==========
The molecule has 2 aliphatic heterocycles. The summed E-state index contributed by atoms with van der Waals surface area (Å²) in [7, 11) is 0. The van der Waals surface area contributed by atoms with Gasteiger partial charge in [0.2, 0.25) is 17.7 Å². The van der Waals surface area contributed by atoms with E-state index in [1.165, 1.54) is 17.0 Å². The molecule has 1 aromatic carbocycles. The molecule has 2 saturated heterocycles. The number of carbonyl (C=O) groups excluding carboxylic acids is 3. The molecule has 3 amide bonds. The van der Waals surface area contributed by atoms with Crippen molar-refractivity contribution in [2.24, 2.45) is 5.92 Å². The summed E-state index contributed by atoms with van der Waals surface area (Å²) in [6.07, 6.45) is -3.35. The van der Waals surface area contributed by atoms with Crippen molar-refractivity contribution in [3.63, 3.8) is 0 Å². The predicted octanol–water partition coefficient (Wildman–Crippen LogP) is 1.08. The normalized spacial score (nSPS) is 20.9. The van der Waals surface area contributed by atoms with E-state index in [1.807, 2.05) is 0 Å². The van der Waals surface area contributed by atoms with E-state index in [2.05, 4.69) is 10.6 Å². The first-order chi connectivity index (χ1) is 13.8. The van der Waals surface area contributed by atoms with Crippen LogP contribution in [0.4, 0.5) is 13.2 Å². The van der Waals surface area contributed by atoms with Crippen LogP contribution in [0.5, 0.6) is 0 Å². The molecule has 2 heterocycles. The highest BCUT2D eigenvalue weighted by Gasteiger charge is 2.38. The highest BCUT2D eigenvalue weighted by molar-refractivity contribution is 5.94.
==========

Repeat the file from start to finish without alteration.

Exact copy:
The molecule has 2 aliphatic heterocycles. The summed E-state index contributed by atoms with van der Waals surface area (Å²) in [7, 11) is 0. The van der Waals surface area contributed by atoms with Gasteiger partial charge in [0.2, 0.25) is 17.7 Å². The van der Waals surface area contributed by atoms with E-state index in [1.165, 1.54) is 17.0 Å². The molecule has 1 aromatic carbocycles. The molecule has 2 saturated heterocycles. The number of carbonyl (C=O) groups excluding carboxylic acids is 3. The molecule has 3 amide bonds. The van der Waals surface area contributed by atoms with Crippen molar-refractivity contribution in [2.24, 2.45) is 5.92 Å². The summed E-state index contributed by atoms with van der Waals surface area (Å²) in [6.07, 6.45) is -3.35. The van der Waals surface area contributed by atoms with Crippen molar-refractivity contribution in [3.63, 3.8) is 0 Å². The predicted octanol–water partition coefficient (Wildman–Crippen LogP) is 1.08. The normalized spacial score (nSPS) is 20.9. The van der Waals surface area contributed by atoms with E-state index in [1.807, 2.05) is 0 Å². The van der Waals surface area contributed by atoms with E-state index in [2.05, 4.69) is 10.6 Å². The first-order chi connectivity index (χ1) is 13.8. The van der Waals surface area contributed by atoms with Crippen LogP contribution in [0.4, 0.5) is 13.2 Å². The van der Waals surface area contributed by atoms with Crippen LogP contribution in [0.5, 0.6) is 0 Å². The molecule has 2 heterocycles. The highest BCUT2D eigenvalue weighted by Gasteiger charge is 2.38. The highest BCUT2D eigenvalue weighted by molar-refractivity contribution is 5.94.